Despite zero concessions from employers and a vote in favour of strikes, public sector union UNISON have backed down from announcing strike action over an across the board pay cut (also known as a below inflation "pay rise").
Citing the low turnout and the close result of the ballot, the UNISON National joint council rejected industrial action by a large vote. The result stood at 51.6% in support of action, with a 24.4% turnout. However, many members did not recieve ballot papers in time - or indeed at all - as a result of the recent postal workers dispute. In many council offices (even those closest to UNISON HQ) it has been reported up to half of members have even now not recieved ballot papers - even those who went through the process to request a replacement. There were also unfortunate problems in timing, with many of the papers that arrived towards the final date for voting arriving during the half-term period, when many members would be away.
Of course, this is the exact result that the anti-union laws aim to achieve. The requirement to a slow and heavily regulated ballot acted to both remove momentum from the dispute, and give an excuse to the union to not act. In this situation, this was compounded by both the employers and UNISON allowing the dispute to drag out for 7 months.
The accepted offer of 2.475% is significantly below the increase in cost of living, and is the 4th consecutive year that UNISON has accepted a paycut for members without any serious action. UNISON have claimed it is now 'last chance saloon' on public sector pay, but given this record it would seem hard for anyone - the government - to take this seriously. When the next round of pay negotiations begins in 5 months UNISON's lack of resolve on this occassion will place them in an even worse position than this year.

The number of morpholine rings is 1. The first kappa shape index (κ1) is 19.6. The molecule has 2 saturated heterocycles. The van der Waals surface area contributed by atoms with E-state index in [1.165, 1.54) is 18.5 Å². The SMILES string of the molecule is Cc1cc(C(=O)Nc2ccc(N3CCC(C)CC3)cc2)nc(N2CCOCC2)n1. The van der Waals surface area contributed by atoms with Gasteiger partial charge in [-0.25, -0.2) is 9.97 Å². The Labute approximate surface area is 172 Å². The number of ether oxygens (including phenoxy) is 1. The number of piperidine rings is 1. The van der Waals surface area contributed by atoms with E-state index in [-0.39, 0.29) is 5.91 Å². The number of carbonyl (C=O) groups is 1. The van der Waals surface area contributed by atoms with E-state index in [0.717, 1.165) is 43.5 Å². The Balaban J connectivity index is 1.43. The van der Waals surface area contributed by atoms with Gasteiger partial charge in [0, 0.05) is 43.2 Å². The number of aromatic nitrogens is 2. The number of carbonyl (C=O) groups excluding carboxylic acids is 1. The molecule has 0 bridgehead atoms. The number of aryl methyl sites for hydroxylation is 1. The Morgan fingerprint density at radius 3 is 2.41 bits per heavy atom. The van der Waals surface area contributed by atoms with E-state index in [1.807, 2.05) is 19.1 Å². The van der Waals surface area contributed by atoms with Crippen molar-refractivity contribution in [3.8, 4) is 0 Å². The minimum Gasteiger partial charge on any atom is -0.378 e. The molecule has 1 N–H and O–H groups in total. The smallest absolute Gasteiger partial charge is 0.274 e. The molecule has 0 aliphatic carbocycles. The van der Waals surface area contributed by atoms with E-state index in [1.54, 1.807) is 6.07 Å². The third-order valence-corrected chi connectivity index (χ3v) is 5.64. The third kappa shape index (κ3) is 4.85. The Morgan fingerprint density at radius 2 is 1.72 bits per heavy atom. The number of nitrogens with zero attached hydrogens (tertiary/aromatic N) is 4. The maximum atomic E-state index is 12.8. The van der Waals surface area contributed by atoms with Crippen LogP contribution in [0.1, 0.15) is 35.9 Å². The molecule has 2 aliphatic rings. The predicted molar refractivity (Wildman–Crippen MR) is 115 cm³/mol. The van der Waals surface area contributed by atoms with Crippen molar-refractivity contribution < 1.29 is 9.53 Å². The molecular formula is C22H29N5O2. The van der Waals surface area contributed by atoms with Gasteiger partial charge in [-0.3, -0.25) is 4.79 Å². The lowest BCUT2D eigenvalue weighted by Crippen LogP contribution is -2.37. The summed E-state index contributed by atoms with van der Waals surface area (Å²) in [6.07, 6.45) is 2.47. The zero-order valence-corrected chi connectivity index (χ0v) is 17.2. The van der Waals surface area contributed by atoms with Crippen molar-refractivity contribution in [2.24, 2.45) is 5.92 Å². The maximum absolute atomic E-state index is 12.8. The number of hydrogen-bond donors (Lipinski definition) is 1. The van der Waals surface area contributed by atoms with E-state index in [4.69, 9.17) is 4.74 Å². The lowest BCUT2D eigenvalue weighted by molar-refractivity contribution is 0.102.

One member we spoke to reacted angrily. "A lot of people in my office are pissed off about the deal and it dragging on so long with little result. And it's not just the employers people are angry at, it's the union - people are starting to wonder why they pay their dues, and why the hell the union are supporting the party in government that has cut our wages for 4 years in a row. The more cynical amongst us are starting to think that this support might have something to do with how spinelessly they've acted."
Why did almost half the
Why did almost half the people vote for a pay cut despite a campaign to the contrary? Why did three-quarters not even vote? Damn spineless working class!
A lot of ballot papers got
A lot of ballot papers got delayed due to the post strikes, that may partially explain the low turnout, although I'm not sure it's particularly unusual to have those numbers. A friend of mine who works in Local Government said that Unison's literature in favour of the strikes had the employer's arguments on the front page, and the union's on the back - not much of a campaign.